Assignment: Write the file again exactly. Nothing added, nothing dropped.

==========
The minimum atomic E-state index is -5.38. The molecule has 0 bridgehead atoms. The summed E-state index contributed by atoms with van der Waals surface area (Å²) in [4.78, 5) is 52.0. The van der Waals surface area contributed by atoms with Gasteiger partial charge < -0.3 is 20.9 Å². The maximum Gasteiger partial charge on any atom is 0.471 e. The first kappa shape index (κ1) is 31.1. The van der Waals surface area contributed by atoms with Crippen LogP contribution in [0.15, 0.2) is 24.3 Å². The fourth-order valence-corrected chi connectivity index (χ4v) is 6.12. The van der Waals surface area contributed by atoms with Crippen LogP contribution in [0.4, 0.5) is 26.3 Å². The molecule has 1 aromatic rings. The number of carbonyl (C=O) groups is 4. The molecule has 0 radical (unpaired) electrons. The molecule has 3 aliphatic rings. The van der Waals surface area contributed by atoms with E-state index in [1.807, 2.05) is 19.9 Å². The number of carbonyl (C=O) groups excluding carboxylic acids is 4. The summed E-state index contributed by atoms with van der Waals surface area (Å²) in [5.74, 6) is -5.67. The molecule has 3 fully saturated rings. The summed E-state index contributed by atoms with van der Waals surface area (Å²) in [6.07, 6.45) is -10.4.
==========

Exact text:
The minimum atomic E-state index is -5.38. The molecule has 0 bridgehead atoms. The summed E-state index contributed by atoms with van der Waals surface area (Å²) in [4.78, 5) is 52.0. The van der Waals surface area contributed by atoms with Gasteiger partial charge < -0.3 is 20.9 Å². The maximum Gasteiger partial charge on any atom is 0.471 e. The first kappa shape index (κ1) is 31.1. The van der Waals surface area contributed by atoms with Crippen LogP contribution in [0.15, 0.2) is 24.3 Å². The fourth-order valence-corrected chi connectivity index (χ4v) is 6.12. The van der Waals surface area contributed by atoms with Crippen LogP contribution in [0.4, 0.5) is 26.3 Å². The molecule has 1 aromatic rings. The number of carbonyl (C=O) groups is 4. The molecule has 0 radical (unpaired) electrons. The molecule has 3 aliphatic rings. The van der Waals surface area contributed by atoms with E-state index in [1.807, 2.05) is 19.9 Å². The number of carbonyl (C=O) groups excluding carboxylic acids is 4. The summed E-state index contributed by atoms with van der Waals surface area (Å²) in [5.74, 6) is -5.67. The molecule has 3 fully saturated rings. The summed E-state index contributed by atoms with van der Waals surface area (Å²) in [6.07, 6.45) is -10.4.